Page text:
Of the five big tech companies that dominate their respective corners of the industry, Amazon is the only one whose headquarters sprout from the soil of a bustling metropolis. There’s no suburban sprawl in Seattle’s Belltown neighborhood, where a cluster of Amazon office towers is located, along with the company’s distinctive, triple-bulbed biodome, The Spheres. Instead, there’s The Devil’s Triangle, a gentleman’s club nearby that advertises “Amazon Appreciation Wednesdays.”
The eclecticism is fitting for a company that operates The Everything Store. It’s also increasingly apt for Amazon Web Services, the cloud computing business that has been outshining its parent company. Under its newish CEO, Adam Selipsky, AWS is doubling down on its push to sell online tech services for businesses as comprehensively as its retail sibling hawks consumer goods online. Just as Amazon aims to sell folks any product they can think of, AWS wants business customers to use it for all the tech tasks they don’t want to do themselves.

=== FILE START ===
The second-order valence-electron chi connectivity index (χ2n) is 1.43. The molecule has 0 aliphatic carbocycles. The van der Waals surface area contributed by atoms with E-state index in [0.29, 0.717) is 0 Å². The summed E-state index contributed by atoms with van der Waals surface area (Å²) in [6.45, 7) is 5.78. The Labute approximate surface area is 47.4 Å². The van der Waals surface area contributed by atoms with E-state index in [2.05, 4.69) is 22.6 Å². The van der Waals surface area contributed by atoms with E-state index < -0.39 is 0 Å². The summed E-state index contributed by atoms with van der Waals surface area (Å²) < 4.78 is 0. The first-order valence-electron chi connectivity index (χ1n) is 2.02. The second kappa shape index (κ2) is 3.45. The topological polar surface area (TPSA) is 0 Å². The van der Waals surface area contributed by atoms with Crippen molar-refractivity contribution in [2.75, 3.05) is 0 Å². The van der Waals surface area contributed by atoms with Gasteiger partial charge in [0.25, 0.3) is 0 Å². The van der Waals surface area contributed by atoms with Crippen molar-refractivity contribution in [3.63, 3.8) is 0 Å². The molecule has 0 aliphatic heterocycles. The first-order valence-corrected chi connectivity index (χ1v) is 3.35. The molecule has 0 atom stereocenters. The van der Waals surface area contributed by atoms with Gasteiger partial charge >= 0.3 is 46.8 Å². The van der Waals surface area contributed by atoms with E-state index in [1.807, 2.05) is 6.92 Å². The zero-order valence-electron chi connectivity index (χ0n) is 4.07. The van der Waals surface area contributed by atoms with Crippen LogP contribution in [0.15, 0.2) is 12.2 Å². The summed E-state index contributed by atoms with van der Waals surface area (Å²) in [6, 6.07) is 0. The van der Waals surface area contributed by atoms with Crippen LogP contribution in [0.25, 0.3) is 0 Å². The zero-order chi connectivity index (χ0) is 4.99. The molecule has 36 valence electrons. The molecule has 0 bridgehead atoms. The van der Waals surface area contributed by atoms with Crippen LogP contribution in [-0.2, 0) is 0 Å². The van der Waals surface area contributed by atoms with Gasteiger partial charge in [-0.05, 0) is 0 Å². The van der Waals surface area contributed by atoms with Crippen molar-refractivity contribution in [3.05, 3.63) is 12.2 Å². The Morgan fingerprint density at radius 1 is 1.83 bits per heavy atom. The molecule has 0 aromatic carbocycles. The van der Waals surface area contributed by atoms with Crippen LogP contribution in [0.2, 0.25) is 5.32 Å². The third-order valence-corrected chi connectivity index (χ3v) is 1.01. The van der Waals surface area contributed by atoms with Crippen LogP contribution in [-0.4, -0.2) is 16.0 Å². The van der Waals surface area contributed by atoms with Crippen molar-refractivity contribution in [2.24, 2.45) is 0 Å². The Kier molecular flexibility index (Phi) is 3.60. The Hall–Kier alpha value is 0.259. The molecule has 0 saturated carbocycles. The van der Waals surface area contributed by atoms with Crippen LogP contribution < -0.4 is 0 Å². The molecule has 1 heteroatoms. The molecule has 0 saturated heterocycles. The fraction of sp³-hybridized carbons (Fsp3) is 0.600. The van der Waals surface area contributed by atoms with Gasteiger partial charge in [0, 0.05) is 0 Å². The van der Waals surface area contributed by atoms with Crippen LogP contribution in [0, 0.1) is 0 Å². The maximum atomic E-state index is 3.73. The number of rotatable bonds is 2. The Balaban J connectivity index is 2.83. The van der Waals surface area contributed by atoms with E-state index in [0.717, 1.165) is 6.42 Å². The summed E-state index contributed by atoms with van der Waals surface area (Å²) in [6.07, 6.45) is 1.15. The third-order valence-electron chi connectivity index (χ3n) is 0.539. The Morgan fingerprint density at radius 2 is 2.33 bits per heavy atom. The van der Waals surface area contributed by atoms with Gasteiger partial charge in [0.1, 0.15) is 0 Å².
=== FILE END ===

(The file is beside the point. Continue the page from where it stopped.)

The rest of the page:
I’ve come to Seattle on a sunny Tuesday in June to meet Selipsky on the fourth-floor terrace of an AWS building, where we discuss everything from how worried he is about the current turbulence in the economy to how the global chip shortage is pinching AWS.